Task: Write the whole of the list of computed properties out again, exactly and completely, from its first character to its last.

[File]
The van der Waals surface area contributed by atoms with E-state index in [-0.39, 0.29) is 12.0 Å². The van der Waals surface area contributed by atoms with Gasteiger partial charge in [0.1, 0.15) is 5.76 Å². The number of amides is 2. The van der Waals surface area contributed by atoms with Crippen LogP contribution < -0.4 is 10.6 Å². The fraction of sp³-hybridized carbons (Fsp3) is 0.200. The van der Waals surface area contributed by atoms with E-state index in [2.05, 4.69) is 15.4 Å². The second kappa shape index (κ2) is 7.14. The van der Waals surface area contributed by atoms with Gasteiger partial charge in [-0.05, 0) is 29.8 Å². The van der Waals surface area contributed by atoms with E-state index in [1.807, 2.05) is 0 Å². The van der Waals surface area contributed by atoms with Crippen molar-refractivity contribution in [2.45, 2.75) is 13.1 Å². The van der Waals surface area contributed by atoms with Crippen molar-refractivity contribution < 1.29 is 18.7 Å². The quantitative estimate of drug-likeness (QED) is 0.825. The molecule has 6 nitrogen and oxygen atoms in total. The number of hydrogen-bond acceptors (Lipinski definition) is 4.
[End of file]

The van der Waals surface area contributed by atoms with E-state index in [-0.39, 0.29) is 12.0 Å². The van der Waals surface area contributed by atoms with Gasteiger partial charge in [0.1, 0.15) is 5.76 Å². The number of amides is 2. The van der Waals surface area contributed by atoms with Crippen LogP contribution < -0.4 is 10.6 Å². The fraction of sp³-hybridized carbons (Fsp3) is 0.200. The van der Waals surface area contributed by atoms with E-state index in [2.05, 4.69) is 15.4 Å². The second kappa shape index (κ2) is 7.14. The van der Waals surface area contributed by atoms with Gasteiger partial charge in [-0.05, 0) is 29.8 Å². The van der Waals surface area contributed by atoms with E-state index in [1.807, 2.05) is 0 Å². The van der Waals surface area contributed by atoms with Crippen molar-refractivity contribution in [2.45, 2.75) is 13.1 Å². The van der Waals surface area contributed by atoms with Crippen molar-refractivity contribution < 1.29 is 18.7 Å². The quantitative estimate of drug-likeness (QED) is 0.825. The molecule has 6 nitrogen and oxygen atoms in total. The number of hydrogen-bond acceptors (Lipinski definition) is 4.